Good Uncle, a delivery-only restaurant, now has extended hours of operations, more drop points and a larger menu at the University of Maryland.

The company now has about four times as many drop points, healthier additions to its menu and is running late-night service until 2 a.m. Thursday, Friday and Saturday for the rest of this semester. It previously ran until midnight on those days, and still runs until then every other day of the week.

Good Uncle co-founder Matt Doumar said there was a “huge uptick” in customers and new users since the changes were implemented, which began after the hard launch on March 26.

Good Uncle initially launched at this university on Feb. 15, and by March, it had seven drop points, none of which were on North Campus. There are now four times the original number of drop points, which include points near McKeldin Library and the Ellicott and Denton communities. Many of the new points serve the North Campus community, Doumar said.

[Read more: This restaurant now offers quick food delivery at drop points around College Park]

The company’s menu, which includes sandwiches, pasta and subs, also expanded to include healthier options such as stir fry, salad, wraps and bowls, Doumar said.

“We heard a lot of feedback about wanting more wholesome, everyday eating,” Doumar said, “so we delivered on that for the customer.”

Caleigh Crawford, a sophomore bioengineering major, said Good Uncle still doesn’t have as large a selection as she’d like. She said unless she is feeling “particularly lazy,” she would get something to eat on Route 1.

“Route 1 has Asian food and pasta and pizza or whatever I could possibly want,” Crawford said.

The restaurant is also expected to begin offering a brunch service in the next couple weeks, Doumar said. Those offerings will be available Friday, Saturday and Sunday mornings, he said, adding that customers will be able to order meals — such as bacon, egg and cheese sandwiches or breakfast burritos — in the next couple weeks.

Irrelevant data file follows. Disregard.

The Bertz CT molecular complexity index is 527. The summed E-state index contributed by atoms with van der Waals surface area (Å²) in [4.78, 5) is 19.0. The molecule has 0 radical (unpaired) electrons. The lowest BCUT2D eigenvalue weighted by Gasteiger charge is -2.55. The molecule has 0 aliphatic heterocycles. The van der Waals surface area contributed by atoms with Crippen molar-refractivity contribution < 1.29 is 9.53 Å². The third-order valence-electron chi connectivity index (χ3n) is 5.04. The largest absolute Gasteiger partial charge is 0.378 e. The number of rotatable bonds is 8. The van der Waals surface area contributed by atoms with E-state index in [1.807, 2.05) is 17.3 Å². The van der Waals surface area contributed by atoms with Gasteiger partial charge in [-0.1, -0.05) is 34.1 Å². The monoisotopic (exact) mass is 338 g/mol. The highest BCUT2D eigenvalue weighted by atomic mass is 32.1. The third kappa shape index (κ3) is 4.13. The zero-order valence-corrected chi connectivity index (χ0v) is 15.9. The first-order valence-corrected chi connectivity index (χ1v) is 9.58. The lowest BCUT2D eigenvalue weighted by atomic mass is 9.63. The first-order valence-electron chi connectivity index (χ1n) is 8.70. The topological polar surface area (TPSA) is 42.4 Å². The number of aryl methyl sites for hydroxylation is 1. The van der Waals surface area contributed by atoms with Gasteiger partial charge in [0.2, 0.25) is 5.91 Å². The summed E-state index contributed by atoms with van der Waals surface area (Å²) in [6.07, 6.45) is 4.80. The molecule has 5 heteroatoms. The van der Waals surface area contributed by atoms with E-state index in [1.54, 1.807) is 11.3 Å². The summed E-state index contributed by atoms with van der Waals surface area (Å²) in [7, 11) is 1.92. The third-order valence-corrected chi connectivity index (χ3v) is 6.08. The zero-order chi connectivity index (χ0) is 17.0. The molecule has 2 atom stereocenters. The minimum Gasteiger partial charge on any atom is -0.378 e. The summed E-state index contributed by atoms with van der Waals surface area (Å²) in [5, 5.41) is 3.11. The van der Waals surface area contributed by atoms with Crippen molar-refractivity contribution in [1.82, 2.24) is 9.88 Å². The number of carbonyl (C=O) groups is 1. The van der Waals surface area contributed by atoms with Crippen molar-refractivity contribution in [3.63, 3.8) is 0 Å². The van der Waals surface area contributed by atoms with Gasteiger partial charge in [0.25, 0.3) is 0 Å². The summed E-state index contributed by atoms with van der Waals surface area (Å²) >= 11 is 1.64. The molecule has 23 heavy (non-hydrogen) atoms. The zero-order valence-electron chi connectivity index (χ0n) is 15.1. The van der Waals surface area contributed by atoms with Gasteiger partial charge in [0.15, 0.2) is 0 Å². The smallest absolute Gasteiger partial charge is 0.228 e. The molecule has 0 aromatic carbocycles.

Sophomore Arabic major Tamir Stahler also said the menu didn’t have a lot of options, but he was looking forward to the prospect of Good Uncle brunch.

“Their menu’s a bit slim right now,” Stahler said. “It’d be nice to see something in the brunch realm.”

The company has plans to keep building upon its service after this semester, Doumar said. Lunch hours and Good Uncle meal plans will likely come to this university in the fall semester.

At both Syracuse University and University of Delaware, Good Uncle offers meal plans where users can guarantee two, four or seven Good Uncle meals per week, Doumar said. It gives students a way to supplement or replace their university meal plans, he said.

Good Uncle’s website says the meal plans cost $24 for two meals, $48 for four meals and $84 for seven meals at the University of Delaware. Signing up for the meal plan also comes with perks such as access to exclusive items, Doumar said.

Students in dorms without private kitchens are required to have a meal plan at this university, Dining Services spokesman Bart Hipple said. The Good Uncle meal plans could give students not living in dorms more options for food, he said.

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“This semester is about raising awareness of Good Uncle, getting people to fall in love with the brand and the food,” Doumar said. “After the first semester, we give students the opportunity to become a Good Uncle member and all of the perks and benefits that that affords.”

Good Uncle’s model is the future of restaurants, said Good Uncle co-founder Wiley Cerilli last month. Cerilli said it will take time to get people to understand that Good Uncle’s vans are cooking food on their way to the drop points, and not delivering food prepared earlier.

Freshman biology major Brian Hersey said he didn’t know what the vans were for when he saw them until his friends told him. He said he still hasn’t tried it, but thinks it’s a good business model.

“I usually don’t order food, but I guess if maybe one of my friends did and they let me try some and I really like it, I don’t know, that might convince me,” Hersey said.